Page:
Let’s suppose that Jack immediately borrows $2 million from a third-party lender and, with that, reimburses Jill for the $2 million she paid to pay off the debt Jack had had on the relinquished property.

When those changes are made and Jack obtains that loan and reimburses Jill, I submit that Jack is not taxable for the $2 million that was used to pay his debt on the relinquished property, because it is now true that he borrowed (refinanced) the money to pay that debt, even though the refinancing occurred after the debt on the relinquished property was paid.  (Talk about counter-intuitive!)

Accordingly, S.Crow Collateral Corp. can assume Jill’s position in the exchange agreement, amend the agreement with Jack as Jill could have done, and agree to pay Jack for the relinquished property the purchase price of $5 million 30 years from now.  He achieves tax deferral under Section 453 for an installment sale rather than for an exchange under Section 1031, but deferral is deferral, so Jack is happy.  Jack takes out a monetization loan from the lender with which S.Crow Collateral Corp. works, in an amount nearly equal to the $5 million, and he uses proceeds from the monetization loan to reimburse S.Crow Collateral Corp. for the $2 million that was spent to pay Jack’s debt and that otherwise S.Crow Collateral Corp. would have received from Jill when S.Crow Collateral Corp. assumed her position in the exchange agreement.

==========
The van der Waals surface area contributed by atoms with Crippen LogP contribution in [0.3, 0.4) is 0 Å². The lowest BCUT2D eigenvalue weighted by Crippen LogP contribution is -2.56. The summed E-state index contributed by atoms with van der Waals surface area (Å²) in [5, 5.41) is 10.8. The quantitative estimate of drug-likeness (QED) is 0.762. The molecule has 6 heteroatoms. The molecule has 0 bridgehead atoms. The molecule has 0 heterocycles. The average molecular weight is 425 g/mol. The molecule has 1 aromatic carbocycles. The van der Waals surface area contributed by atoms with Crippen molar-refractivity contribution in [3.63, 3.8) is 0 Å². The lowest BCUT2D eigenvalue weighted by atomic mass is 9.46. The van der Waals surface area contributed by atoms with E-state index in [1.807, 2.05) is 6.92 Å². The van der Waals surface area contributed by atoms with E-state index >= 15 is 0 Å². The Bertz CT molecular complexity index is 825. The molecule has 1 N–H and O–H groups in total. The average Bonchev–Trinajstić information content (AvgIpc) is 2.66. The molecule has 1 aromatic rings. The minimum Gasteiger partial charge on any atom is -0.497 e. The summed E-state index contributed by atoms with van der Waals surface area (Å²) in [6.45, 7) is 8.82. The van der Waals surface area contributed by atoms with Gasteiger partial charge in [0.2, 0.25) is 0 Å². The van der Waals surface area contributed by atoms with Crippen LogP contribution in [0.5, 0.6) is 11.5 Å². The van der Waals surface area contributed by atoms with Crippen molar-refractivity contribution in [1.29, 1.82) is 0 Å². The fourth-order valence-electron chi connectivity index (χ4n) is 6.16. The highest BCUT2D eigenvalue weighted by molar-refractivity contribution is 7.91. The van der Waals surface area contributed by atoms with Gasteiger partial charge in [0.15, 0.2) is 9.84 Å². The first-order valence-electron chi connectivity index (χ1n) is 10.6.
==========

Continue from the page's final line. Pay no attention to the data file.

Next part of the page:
Jack has nearly $3 million to invest however he chooses.  If he finds replacement property that he likes for a price he likes, he may use the loan proceeds to buy it and have a stepped-up basis.  If his exchange had proceeded and he had found replacement property in time, he would have had only a carry-over basis in the replacement property.  With a purchase after an installment sale, he can begin depreciation deductions all over again, but he could not do so with an acquisition to complete an exchange.

So, he enjoys complete tax deferral on the disposition of the relinquished property (that disposition is now an installment sale rather than an exchange) and a much-improved tax position on the replacement property when he finds it.  Not bad, for amending after the fact.—Stan Crow


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Stanley Crow, our Editor

The Latest Installment addresses situations, questions and issues which are brought to us in the course of the consideration, negotiation or execution of transactions. We don't use the real names of parties to transactions, and we may edit the statement of the question to try to tell the story better. Please feel free to comment, or to take issue, or to raise your own question or situation. If you do the latter, please do not relate any confidential information.

The Latest Installment blog is edited by Stanley D. Crow, who is president of S.Crow Collateral Corp.